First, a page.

APPLICATIONS & SOLUTIONS
Biogas is produced by anaerobic digestion or fermentation of biodegradable organic matter. This process can be achieved under controlled conditions in digesters or can happen spontaneously in landfill sites. Different types and mixtures of organic feedstock are used in digesters, including manure, energy crops, household waste, sewage sludge and industry waste.
The biogas produced contains mainly methane, carbon dioxide and other trace components. This composition depends on the mixture of the organic feedstock used to produce the biogas or the composition of the stored organic waste in dumpsites. There are also possible leakages in the biogas collection system of the dumpsite (increased nitrogen (N₂) content).
Biogas can be converted to biomethane by removing impurities and separating the methane and carbon dioxide. Biogas is treated to remove undesirable products, such as:
- Hydrogen sulphide (H₂S)
Jacobi Services offers customised packages with immediate availability to meet all these purification challenges. On top of this, we have developed a range of high-performance adsorption products that maximise performance and keep costs to a minimum.
- An easy to use and compact solution
- Filter solutions to treat a broad range of concentrations and flows
- Mobile filters are a proven technology
- No on-site carbon handling
- Plug and play
Hydrogen sulphide (H₂S) removal from Biogas
Biogas is produced by the digestion of organic matter in landfills and anaerobic digesters. Hydrogen sulphide (H₂S) is formed during the anaerobic digestion of sulphur-containing molecules, such as sulphur-containing amino acids within proteins.
The Jacobi Services mobile filter solutions, filled with carefully selected media, are used to remove hydrogen sulphide (H₂S) prior to the combustion engines or turbines. On combustion of the biogas, H2S can be converted into sulfur dioxide or sulfur trioxide (SO₂ or SO₃ respectively), and will result in:
- Higher maintenance cost due to corrosion
- A negative effect on the engine oil, meaning it needs to be changed more frequently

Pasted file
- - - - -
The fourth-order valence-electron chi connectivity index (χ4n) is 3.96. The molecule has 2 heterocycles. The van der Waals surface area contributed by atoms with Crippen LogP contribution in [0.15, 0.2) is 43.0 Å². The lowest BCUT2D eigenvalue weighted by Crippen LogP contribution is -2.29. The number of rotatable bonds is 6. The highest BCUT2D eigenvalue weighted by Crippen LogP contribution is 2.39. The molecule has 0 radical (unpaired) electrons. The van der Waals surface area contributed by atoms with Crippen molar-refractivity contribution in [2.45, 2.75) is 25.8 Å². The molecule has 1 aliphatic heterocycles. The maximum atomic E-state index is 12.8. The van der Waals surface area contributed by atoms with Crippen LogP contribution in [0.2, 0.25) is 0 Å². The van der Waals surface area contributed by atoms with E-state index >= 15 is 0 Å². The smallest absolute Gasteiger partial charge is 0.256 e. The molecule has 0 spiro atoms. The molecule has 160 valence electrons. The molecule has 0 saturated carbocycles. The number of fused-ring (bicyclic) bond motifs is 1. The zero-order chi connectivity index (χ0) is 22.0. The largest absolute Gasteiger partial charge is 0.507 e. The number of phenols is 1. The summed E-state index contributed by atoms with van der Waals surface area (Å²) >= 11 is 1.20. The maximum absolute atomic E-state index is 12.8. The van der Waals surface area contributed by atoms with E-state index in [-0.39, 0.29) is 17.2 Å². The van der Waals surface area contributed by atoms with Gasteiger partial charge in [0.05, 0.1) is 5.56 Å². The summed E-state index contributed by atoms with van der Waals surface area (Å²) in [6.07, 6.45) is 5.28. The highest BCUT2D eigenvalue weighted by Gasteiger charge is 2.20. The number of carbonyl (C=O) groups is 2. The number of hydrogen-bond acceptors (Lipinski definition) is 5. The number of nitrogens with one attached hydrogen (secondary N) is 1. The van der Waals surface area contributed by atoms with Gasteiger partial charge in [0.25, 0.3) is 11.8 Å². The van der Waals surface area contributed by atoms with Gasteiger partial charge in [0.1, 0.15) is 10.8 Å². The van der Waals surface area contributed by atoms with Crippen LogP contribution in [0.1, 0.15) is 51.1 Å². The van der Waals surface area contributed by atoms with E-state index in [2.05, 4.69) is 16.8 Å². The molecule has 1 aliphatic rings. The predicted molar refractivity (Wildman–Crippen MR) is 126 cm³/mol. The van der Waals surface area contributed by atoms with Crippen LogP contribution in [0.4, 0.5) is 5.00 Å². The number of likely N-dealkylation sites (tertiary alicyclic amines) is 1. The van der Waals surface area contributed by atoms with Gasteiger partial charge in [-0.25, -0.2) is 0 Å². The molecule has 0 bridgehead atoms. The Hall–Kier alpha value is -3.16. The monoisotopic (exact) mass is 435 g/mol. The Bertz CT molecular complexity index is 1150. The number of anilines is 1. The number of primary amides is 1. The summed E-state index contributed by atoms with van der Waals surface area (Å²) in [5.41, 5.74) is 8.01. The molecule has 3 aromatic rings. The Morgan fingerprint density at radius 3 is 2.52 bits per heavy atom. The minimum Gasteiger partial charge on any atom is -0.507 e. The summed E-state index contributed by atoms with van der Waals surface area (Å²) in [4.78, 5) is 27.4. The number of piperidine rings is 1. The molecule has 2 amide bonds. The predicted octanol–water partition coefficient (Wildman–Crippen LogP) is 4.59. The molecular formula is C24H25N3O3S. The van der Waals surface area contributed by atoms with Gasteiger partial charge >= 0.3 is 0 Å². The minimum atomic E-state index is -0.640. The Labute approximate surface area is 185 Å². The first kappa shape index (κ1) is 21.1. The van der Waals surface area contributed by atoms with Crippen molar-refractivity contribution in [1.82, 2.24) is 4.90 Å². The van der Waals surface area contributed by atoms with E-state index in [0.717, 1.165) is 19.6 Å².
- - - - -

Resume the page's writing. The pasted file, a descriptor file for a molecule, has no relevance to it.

- A contribution to the SO₂/SO₃ emissions of the engine exhaust
Siloxanes removal from Biogas
Siloxanes present in biogas will burn in the gas turbine or combustion engine to form silica in the form of silicon dioxide (SiO₂) or silicates (SiₓOy). This silica and silicate will build up on valves, cylinder walls, liners, and on the turbine blades, causing abrasion, blockages, and mechanical failure of the equipment. This build-up will lead to:
- Higher maintenance cost
- Changing oil more frequently (often more than twice the expected frequency)
- Replacing valves and cylinders
- Engine power loss (often in the range of 10 – 20%)
- Decreased profitability
- Increased capital cost
- Total mechanical failure or breakdown of the combustion engine
The Jacobi Services mobile filter solutions filled with carefully selected media are used to remove siloxanes from combustion engines or turbines to avoid silicate build up and high costs.
Terpene removal from Biogas
Terpenes are another of the unwanted impurities in the biomethane production process and must be removed prior to injecting into the grid, as they also create a number of issues, including:
- Corroding gaskets and plastic piping (PE)
- Masking the Tetrahydrothiphene (THT) odour component that is added to the biomethane for leakage detection
Terpenes are normally only targeted when the biogas is used to produce biomethane. The Jacobi Services mobile filter solutions filled with carefully selected media are used to remove terpenes prior to injection into the natural gas grid.
Hydrogen sulphide (H₂S) removal from CO₂ enriched air
Biogas can be upgraded to biomethane, that can then be fed directly into the natural gas grid or used as a vehicle fuel to reduce greenhouse gas emissions by separating the carbon dioxide (CO₂)/methane (CH₄) mixture.
Water washing is one of the more popular methods of biogas separation. This is effective as carbon dioxide is soluble in water and methane is almost insoluble. The carbon dioxide is absorbed at high pressure in the water and desorbed from the water at lower pressure and in presence of an airflow. This air flow will also take up hydrogen sulphide (H₂S) present in the water, which causes the typical rotten egg smell when released into the environment.
Hydrogen sulphide (H₂S) is therefore removed from the carbon dioxide (CO₂) enriched air using the Jacobi Services mobile and/or fixed filters with activated carbon prior to discharge into the environment to avoid disruption to workers and neighbours.
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